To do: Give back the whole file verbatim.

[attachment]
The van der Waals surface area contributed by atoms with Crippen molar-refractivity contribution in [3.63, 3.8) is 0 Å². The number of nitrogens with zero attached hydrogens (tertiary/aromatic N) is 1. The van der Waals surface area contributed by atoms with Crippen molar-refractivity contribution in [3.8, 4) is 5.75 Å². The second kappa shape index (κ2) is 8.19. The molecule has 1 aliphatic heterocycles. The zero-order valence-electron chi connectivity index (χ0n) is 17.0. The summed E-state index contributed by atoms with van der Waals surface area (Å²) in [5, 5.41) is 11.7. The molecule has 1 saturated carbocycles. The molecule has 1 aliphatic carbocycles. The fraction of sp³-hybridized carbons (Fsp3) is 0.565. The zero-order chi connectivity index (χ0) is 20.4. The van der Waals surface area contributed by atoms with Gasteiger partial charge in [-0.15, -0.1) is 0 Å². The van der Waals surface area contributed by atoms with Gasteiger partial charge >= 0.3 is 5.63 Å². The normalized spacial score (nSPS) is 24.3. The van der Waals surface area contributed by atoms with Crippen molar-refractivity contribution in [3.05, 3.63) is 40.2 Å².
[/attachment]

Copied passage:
The van der Waals surface area contributed by atoms with Crippen molar-refractivity contribution in [3.63, 3.8) is 0 Å². The number of nitrogens with zero attached hydrogens (tertiary/aromatic N) is 1. The van der Waals surface area contributed by atoms with Crippen molar-refractivity contribution in [3.8, 4) is 5.75 Å². The second kappa shape index (κ2) is 8.19. The molecule has 1 aliphatic heterocycles. The zero-order valence-electron chi connectivity index (χ0n) is 17.0. The summed E-state index contributed by atoms with van der Waals surface area (Å²) in [5, 5.41) is 11.7. The molecule has 1 saturated carbocycles. The molecule has 1 aliphatic carbocycles. The fraction of sp³-hybridized carbons (Fsp3) is 0.565. The zero-order chi connectivity index (χ0) is 20.4. The van der Waals surface area contributed by atoms with Gasteiger partial charge in [-0.15, -0.1) is 0 Å². The van der Waals surface area contributed by atoms with Gasteiger partial charge >= 0.3 is 5.63 Å². The normalized spacial score (nSPS) is 24.3. The van der Waals surface area contributed by atoms with Crippen molar-refractivity contribution in [3.05, 3.63) is 40.2 Å².